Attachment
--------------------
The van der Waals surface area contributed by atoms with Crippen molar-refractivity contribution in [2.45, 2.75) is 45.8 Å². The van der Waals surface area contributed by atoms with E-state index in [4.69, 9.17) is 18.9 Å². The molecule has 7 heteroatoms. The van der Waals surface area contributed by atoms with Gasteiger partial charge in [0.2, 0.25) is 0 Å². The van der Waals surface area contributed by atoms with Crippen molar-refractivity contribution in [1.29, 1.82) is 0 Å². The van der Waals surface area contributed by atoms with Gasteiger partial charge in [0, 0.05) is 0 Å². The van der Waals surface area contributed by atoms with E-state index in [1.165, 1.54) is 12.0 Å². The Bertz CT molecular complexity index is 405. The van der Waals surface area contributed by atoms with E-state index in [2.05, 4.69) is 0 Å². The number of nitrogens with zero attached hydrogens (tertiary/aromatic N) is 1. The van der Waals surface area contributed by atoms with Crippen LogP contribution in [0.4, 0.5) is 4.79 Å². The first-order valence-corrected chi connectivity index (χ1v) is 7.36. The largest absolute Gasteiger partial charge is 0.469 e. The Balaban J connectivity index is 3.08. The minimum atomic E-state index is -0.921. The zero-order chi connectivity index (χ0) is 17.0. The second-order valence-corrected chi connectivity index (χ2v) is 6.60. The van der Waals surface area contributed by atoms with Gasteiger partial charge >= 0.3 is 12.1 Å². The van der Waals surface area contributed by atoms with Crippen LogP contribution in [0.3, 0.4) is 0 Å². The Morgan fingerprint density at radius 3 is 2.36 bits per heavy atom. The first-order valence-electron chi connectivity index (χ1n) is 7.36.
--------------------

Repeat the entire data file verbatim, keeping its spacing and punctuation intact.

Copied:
The van der Waals surface area contributed by atoms with Crippen molar-refractivity contribution in [2.45, 2.75) is 45.8 Å². The van der Waals surface area contributed by atoms with E-state index in [4.69, 9.17) is 18.9 Å². The molecule has 7 heteroatoms. The van der Waals surface area contributed by atoms with Gasteiger partial charge in [0.2, 0.25) is 0 Å². The van der Waals surface area contributed by atoms with Crippen molar-refractivity contribution in [1.29, 1.82) is 0 Å². The van der Waals surface area contributed by atoms with Gasteiger partial charge in [0, 0.05) is 0 Å². The van der Waals surface area contributed by atoms with E-state index in [1.165, 1.54) is 12.0 Å². The Bertz CT molecular complexity index is 405. The van der Waals surface area contributed by atoms with E-state index in [2.05, 4.69) is 0 Å². The number of nitrogens with zero attached hydrogens (tertiary/aromatic N) is 1. The van der Waals surface area contributed by atoms with Crippen LogP contribution in [0.4, 0.5) is 4.79 Å². The first-order valence-corrected chi connectivity index (χ1v) is 7.36. The largest absolute Gasteiger partial charge is 0.469 e. The Balaban J connectivity index is 3.08. The minimum atomic E-state index is -0.921. The zero-order chi connectivity index (χ0) is 17.0. The second-order valence-corrected chi connectivity index (χ2v) is 6.60. The van der Waals surface area contributed by atoms with Gasteiger partial charge >= 0.3 is 12.1 Å². The van der Waals surface area contributed by atoms with Crippen LogP contribution in [0.3, 0.4) is 0 Å². The Morgan fingerprint density at radius 3 is 2.36 bits per heavy atom. The first-order valence-electron chi connectivity index (χ1n) is 7.36.